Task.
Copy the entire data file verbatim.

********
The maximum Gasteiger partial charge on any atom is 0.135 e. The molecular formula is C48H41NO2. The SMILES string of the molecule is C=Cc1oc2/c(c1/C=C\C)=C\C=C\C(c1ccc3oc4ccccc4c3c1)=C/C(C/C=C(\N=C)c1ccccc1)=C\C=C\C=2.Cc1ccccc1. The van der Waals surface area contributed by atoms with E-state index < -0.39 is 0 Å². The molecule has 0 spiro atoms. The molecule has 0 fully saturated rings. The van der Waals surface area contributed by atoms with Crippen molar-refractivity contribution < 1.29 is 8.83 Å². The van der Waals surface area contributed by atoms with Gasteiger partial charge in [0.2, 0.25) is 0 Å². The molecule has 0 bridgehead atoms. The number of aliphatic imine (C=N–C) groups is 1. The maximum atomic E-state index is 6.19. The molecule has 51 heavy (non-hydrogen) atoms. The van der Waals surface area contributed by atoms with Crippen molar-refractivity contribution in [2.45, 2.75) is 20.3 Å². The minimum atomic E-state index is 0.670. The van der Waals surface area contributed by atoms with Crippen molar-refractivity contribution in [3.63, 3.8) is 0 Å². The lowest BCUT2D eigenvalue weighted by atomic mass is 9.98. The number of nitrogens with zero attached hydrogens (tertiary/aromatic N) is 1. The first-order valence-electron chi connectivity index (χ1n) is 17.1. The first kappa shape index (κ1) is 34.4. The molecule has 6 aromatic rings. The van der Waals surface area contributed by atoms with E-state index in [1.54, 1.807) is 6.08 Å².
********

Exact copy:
The maximum Gasteiger partial charge on any atom is 0.135 e. The molecular formula is C48H41NO2. The SMILES string of the molecule is C=Cc1oc2/c(c1/C=C\C)=C\C=C\C(c1ccc3oc4ccccc4c3c1)=C/C(C/C=C(\N=C)c1ccccc1)=C\C=C\C=2.Cc1ccccc1. The van der Waals surface area contributed by atoms with E-state index < -0.39 is 0 Å². The molecule has 0 spiro atoms. The molecule has 0 fully saturated rings. The van der Waals surface area contributed by atoms with Crippen molar-refractivity contribution < 1.29 is 8.83 Å². The van der Waals surface area contributed by atoms with Gasteiger partial charge in [0.2, 0.25) is 0 Å². The molecule has 0 bridgehead atoms. The number of aliphatic imine (C=N–C) groups is 1. The maximum atomic E-state index is 6.19. The molecule has 51 heavy (non-hydrogen) atoms. The van der Waals surface area contributed by atoms with Crippen molar-refractivity contribution in [2.45, 2.75) is 20.3 Å². The minimum atomic E-state index is 0.670. The van der Waals surface area contributed by atoms with Crippen molar-refractivity contribution in [3.63, 3.8) is 0 Å². The lowest BCUT2D eigenvalue weighted by atomic mass is 9.98. The number of nitrogens with zero attached hydrogens (tertiary/aromatic N) is 1. The first-order valence-electron chi connectivity index (χ1n) is 17.1. The first kappa shape index (κ1) is 34.4. The molecule has 6 aromatic rings. The van der Waals surface area contributed by atoms with E-state index in [1.54, 1.807) is 6.08 Å².